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What home modifications are necessary for someone using a wheelchair?

What home modifications are necessary for someone using a wheelchair?

Kim Eberhardt Muir, MS

Program Specialist, Spinal Cord Injury Program, Rehabilitation Institute of Chicago

Read Bio More Videos by Kim Eberhardt Muir
Transcript
The basics we tell our patients when they first go home, is that you need to be able to get in your house safely.  If you can have two accessible entrances, even better in an emergency.  So a ramp or lift is usually what we’re talking... Show More

The basics we tell our patients when they first go home, is that you need to be able to get in your house safely.  If you can have two accessible entrances, even better in an emergency.  So a ramp or lift is usually what we’re talking about, or an elevator for some people that want to go more than one floor.  After that, the bathroom, and where you’re going to sleep.  Now, a lot people, the second floor, they can’t sleep on the second floor.  So, you have to find another room to be accessible, whether it be a den, another person’s room, a living room.  And, I tell people that’s where you’re going to be for a while; make that look like your bedroom, you know, it’s not just a temporary place.    You need to organize it, and look at it as your bedroom, and create that environment that you want for sleeping, and doing some of your self care.  The bathroom is next, and usually that entails a barrier free, or roll-in shower.  Or, a tub bench in a bathtub, which is not going to require as much, as far as modifications, but may require things like grab bars, and a hand-held shower.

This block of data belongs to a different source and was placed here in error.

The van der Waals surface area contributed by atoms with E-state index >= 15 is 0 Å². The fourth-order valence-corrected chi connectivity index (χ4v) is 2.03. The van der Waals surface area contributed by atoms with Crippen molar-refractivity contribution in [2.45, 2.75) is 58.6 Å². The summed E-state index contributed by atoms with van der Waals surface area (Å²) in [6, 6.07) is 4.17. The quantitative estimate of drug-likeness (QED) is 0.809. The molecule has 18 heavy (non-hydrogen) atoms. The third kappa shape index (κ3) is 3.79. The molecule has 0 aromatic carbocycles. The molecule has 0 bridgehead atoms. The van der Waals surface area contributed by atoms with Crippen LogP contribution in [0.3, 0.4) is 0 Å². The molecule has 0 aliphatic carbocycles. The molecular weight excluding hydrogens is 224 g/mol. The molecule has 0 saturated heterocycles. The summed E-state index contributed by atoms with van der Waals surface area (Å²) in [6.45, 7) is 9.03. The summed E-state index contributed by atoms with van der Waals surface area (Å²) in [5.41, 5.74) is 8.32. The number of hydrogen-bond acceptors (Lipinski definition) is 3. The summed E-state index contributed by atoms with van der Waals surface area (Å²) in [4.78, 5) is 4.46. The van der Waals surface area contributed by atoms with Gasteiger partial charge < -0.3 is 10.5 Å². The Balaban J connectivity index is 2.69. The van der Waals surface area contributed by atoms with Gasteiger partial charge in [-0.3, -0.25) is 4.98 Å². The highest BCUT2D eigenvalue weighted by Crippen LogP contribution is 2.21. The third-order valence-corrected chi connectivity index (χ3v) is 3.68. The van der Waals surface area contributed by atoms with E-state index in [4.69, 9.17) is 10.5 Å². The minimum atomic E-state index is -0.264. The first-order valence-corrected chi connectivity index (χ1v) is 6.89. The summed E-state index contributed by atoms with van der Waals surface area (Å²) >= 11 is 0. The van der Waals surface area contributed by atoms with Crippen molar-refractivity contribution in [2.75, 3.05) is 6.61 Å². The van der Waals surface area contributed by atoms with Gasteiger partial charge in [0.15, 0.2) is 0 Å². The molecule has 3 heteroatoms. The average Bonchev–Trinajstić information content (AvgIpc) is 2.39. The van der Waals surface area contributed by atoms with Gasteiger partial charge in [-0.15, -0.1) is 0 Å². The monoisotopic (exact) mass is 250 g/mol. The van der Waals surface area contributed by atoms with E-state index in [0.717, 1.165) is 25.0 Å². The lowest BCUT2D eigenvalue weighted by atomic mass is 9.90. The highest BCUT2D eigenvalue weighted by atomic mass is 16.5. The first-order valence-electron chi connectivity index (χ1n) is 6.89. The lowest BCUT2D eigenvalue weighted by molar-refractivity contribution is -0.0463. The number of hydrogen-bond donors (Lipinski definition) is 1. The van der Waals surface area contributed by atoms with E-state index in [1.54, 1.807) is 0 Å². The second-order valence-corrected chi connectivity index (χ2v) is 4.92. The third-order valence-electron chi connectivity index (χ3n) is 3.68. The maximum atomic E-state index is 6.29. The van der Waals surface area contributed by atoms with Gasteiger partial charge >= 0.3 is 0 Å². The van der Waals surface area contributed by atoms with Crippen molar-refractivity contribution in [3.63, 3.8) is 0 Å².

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What home modifications are necessary for someone using a wheelchair?

Kim Eberhardt Muir, MS

Program Specialist, Spinal Cord Injury Program, Rehabilitation Institute of Chicago

More Videos by Kim Eberhardt Muir
Transcriptadd

The basics we tell our patients when they first go home, is that you need to be able to get in your house safely.  If you can have two accessible entrances, even better in an emergency.  So a ramp or lift is usually what we’re talking about, or an elevator for some people that want to go more than one floor.  After that, the bathroom, and where you’re going to sleep.  Now, a lot people, the second floor, they can’t sleep on the second floor.  So, you have to find another room to be accessible, whether it be a den, another person’s room, a living room.  And, I tell people that’s where you’re going to be for a while; make that look like your bedroom, you know, it’s not just a temporary place.    You need to organize it, and look at it as your bedroom, and create that environment that you want for sleeping, and doing some of your self care.  The bathroom is next, and usually that entails a barrier free, or roll-in shower.  Or, a tub bench in a bathtub, which is not going to require as much, as far as modifications, but may require things like grab bars, and a hand-held shower.  

What home modifications are necessary for someone using a wheelchair?
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